17 2. Provide evidence that the perceived need is consistent with the Maryland State Plan for Postsecondary Education (pdf). Technological progress is a primary demonstration of, and the direct result of, the advancement and evolution of knowledge. Together with the increased prevalence in the use and applicability of information technology, and the benefits of substantial increases in productivity and efficiency this provides, comes the need to protect information-based assets from new adversaries, criminals, foreign nation-states, and vectors of attack. The MSISE program is directly supportive of the development of professionals with the skills and capabilities to design, implement, and manage the protection of information assets that are central to the advancement and evolution of knowledge in the information age. Despite the fact that the MSISE program is, by definition, focused exclusively on postbaccalaureate students and not all post-secondary students, it makes substantial contributions to Maryland s goals by seeking to increase the number and quality of Science, Technology, Engineering, and Mathematics (STEM) degrees in the State. From the 2013 Maryland State Plan for Postsecondary Education: Increasing the number of STEM degrees awarded to students is another key goal for Maryland postsecondary education. STEM-related occupations are critical because they are closely tied to technological innovation, economic growth, and increased productivity. Currently, workers with STEM competencies and degrees are in high demand. Data from the Georgetown University 10 Center for Education and the Workforce (2011) rank STEM jobs as the second fastest-growing occupational category in the nation, behind health care. The MSISE program focuses squarely on producing additional highly impactful Information Security professionals with proficiency in the STEM-related practice area of Information Security Engineering. D. Quantifiable & reliable evidence and documentation of market supply & demand in the region and State: 1. Present data and analysis projecting market demand and the availability of openings in a job market to be served by the new program. 2. Discuss and provide evidence of market surveys that clearly provide quantifiable and reliable data on the educational and training needs and the anticipated number of vacancies expected over the next 5 years. 3. Data showing the current and projected supply of prospective graduates. The need for technically educated information security professionals has been steadily increasing. In July 2010 the CSIS (Center for Strategic and International Studies) Commission on Cybersecurity for the 44 th President 1 released a white paper titled A Human Capital Crisis in Cybersecurity. The white paper presents compelling evidence of a shortage of highly technical 1 Eric Cole, DPS, the Director of our Master of Science in Information Security Engineering program, was a member of this commission.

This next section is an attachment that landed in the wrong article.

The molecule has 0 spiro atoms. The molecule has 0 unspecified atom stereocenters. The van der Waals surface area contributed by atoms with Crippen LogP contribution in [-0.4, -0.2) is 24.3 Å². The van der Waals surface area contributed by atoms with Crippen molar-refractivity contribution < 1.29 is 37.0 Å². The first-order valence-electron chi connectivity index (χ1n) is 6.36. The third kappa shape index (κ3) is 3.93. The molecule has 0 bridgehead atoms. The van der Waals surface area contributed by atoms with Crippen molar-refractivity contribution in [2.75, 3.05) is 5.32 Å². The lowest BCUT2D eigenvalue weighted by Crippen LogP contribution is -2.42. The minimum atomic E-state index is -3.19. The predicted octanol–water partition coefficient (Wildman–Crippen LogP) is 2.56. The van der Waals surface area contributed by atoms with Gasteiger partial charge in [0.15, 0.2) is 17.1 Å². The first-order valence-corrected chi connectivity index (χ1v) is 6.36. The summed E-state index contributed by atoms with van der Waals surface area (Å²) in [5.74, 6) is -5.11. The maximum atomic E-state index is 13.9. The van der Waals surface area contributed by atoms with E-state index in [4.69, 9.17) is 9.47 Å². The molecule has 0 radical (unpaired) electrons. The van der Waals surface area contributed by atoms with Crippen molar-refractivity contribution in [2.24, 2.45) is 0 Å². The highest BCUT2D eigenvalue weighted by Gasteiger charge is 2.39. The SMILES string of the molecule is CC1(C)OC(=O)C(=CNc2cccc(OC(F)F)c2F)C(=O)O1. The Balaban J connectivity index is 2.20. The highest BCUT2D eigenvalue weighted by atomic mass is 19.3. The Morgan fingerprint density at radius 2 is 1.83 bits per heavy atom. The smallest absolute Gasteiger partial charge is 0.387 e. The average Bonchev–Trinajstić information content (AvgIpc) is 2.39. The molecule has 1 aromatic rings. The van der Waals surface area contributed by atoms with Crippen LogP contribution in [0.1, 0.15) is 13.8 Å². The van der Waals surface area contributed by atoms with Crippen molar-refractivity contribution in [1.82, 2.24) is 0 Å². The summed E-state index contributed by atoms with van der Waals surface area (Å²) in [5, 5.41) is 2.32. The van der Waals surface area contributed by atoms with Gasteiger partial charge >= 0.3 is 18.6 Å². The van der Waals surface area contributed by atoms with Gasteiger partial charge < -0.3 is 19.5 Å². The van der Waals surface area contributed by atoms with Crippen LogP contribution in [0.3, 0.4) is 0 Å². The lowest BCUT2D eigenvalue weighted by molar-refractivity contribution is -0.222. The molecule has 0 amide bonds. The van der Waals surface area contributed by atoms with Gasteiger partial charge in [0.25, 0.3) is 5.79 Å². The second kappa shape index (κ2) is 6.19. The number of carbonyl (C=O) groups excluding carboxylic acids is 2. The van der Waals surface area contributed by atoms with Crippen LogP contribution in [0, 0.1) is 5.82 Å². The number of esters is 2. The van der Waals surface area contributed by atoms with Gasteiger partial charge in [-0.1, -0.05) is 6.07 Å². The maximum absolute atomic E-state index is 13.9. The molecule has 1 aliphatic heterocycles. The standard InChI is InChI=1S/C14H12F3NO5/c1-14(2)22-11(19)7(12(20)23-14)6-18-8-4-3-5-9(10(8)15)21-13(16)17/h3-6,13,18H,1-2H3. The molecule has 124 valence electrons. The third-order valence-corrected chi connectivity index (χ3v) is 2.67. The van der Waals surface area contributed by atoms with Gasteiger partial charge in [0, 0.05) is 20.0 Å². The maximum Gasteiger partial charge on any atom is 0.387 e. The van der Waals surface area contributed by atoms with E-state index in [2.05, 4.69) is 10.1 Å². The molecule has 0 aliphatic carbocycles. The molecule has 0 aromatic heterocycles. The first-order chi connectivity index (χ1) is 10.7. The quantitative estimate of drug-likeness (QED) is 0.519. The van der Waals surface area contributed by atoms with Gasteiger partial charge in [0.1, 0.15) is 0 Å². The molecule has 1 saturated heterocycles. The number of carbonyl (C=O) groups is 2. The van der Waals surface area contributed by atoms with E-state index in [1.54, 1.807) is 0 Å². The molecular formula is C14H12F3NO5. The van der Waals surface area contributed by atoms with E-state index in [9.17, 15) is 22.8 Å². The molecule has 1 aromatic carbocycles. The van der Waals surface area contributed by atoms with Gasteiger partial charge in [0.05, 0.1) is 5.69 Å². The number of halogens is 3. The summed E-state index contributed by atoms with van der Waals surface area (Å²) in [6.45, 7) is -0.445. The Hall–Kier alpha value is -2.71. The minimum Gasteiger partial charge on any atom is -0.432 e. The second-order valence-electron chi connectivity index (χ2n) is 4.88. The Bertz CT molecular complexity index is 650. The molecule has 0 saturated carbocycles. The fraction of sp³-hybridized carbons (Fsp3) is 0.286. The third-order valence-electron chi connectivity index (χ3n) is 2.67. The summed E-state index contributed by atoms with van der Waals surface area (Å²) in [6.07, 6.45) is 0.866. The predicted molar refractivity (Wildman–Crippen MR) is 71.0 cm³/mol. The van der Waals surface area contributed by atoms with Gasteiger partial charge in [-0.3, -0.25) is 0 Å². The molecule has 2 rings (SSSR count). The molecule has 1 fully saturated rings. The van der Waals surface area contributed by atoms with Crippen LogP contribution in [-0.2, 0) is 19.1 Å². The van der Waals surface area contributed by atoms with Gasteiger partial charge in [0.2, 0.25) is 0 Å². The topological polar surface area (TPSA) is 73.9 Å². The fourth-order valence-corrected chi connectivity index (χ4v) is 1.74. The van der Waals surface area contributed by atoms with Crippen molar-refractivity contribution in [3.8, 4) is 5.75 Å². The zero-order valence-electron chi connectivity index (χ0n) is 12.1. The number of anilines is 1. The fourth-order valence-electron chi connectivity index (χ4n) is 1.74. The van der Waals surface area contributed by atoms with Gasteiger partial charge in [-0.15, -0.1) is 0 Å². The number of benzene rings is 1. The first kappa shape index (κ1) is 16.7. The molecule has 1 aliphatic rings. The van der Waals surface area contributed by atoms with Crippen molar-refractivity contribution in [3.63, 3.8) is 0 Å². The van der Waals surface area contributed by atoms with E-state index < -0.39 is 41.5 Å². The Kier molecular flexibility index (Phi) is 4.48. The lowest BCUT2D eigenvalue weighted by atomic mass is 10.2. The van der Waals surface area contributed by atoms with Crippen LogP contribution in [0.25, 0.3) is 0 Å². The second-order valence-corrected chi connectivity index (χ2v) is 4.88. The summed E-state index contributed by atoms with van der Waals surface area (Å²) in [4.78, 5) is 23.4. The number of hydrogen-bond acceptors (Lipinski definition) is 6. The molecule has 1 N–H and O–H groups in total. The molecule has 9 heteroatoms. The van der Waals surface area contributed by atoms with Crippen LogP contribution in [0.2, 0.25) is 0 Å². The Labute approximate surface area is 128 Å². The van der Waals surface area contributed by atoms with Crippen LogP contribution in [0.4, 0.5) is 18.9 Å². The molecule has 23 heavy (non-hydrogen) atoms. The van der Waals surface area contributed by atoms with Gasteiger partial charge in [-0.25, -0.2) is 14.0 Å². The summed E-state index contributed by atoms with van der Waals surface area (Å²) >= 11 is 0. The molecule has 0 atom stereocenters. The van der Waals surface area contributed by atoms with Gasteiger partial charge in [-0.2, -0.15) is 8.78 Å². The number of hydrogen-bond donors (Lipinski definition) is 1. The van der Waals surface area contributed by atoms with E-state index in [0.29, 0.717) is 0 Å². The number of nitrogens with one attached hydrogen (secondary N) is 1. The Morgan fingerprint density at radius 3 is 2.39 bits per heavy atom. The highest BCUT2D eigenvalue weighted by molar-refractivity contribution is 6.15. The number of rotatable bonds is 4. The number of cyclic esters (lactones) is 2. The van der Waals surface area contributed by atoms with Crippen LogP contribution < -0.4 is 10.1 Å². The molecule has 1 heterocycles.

18 information security professionals who can both design secure networks and systems and create the tools needed to detect, mitigate, and recover from compromises. The report cited the number of such professionals currently employed in government is estimated to be around 1,000 with a need for up to 30, In 2013 the US Defense Department released plans to increase the number of information security professionals employed from 900 to 4,900, with an anticipated workforce of 6,000 cyber professionals. 3 The new positions will have 3 distinct focuses: a defensive national mission force to protect systems that support electrical grids, power plants and other critical infrastructure; a combat mission force to help overseas military commanders plan and execute offensive operations; and cyber protection force to bolster Defense Department networks. 4 In 2012 the U.S. Department of Homeland Security Task Force on Cyber Skills called for DHS to hire 600 world-class cyber technologists. 5 The Job Outlook, for Information Security Analysts, Web Developers, and Computer Network Architects published in the Bureau of Labor Statistics Occupational Outlook Handbook anticipates that employment for that category will grow 22% from 2010 to 2020, faster than average for all occupations, with favorable job prospects for all three occupations. 6 This category is projected to grow by 24% in Maryland over a similar time period. 7. Even if those organizations, and hundreds of others that are seeking talent, can find the tens of thousands of technical cybersecurity experts they jointly seek, they will still need people of sufficient expertise who can organize, manage, and lead the work of these experts. Teams of security professionals are most productive when led by people with substantial technical expertise and experience, just as successful air attack groups are led by active but senior pilots, or surgical departments are led by practicing but senior surgeons. Under pressure, as information security people often find themselves, having a manager or team leader who is not qualified or lacks experience often leads to critical mistakes in a line of work that can ill afford them. In other words, if society hopes to protect itself against the increasing wave of attacks, a program is needed to develop technical information security leaders. STI was created to help government and industry develop that missing layer of technical cybersecurity managers. That goal is embodied in STI s mission. STI used data available through IPEDS to obtain a general estimate of the number of graduates from Computer and Information Systems Security programs (specifically CIP Code ). In degrees were awarded, among 36 programs across the United States. In White paper can be found at Homeland Security Advisory Council s Cyberskills Task Force Report, Fall, 2012 (Page 4, Objective 4) 6 Bureau of Labor Statistics, U.S. Department of Labor, Occupational Outlook Handbook, Edition, Information Security Analysts, Web Developers, and Computer Network Architects, on the Internet at (visited September 24, 2013). 7 d=2&soccode=151122&stfips=24&x=61&y=9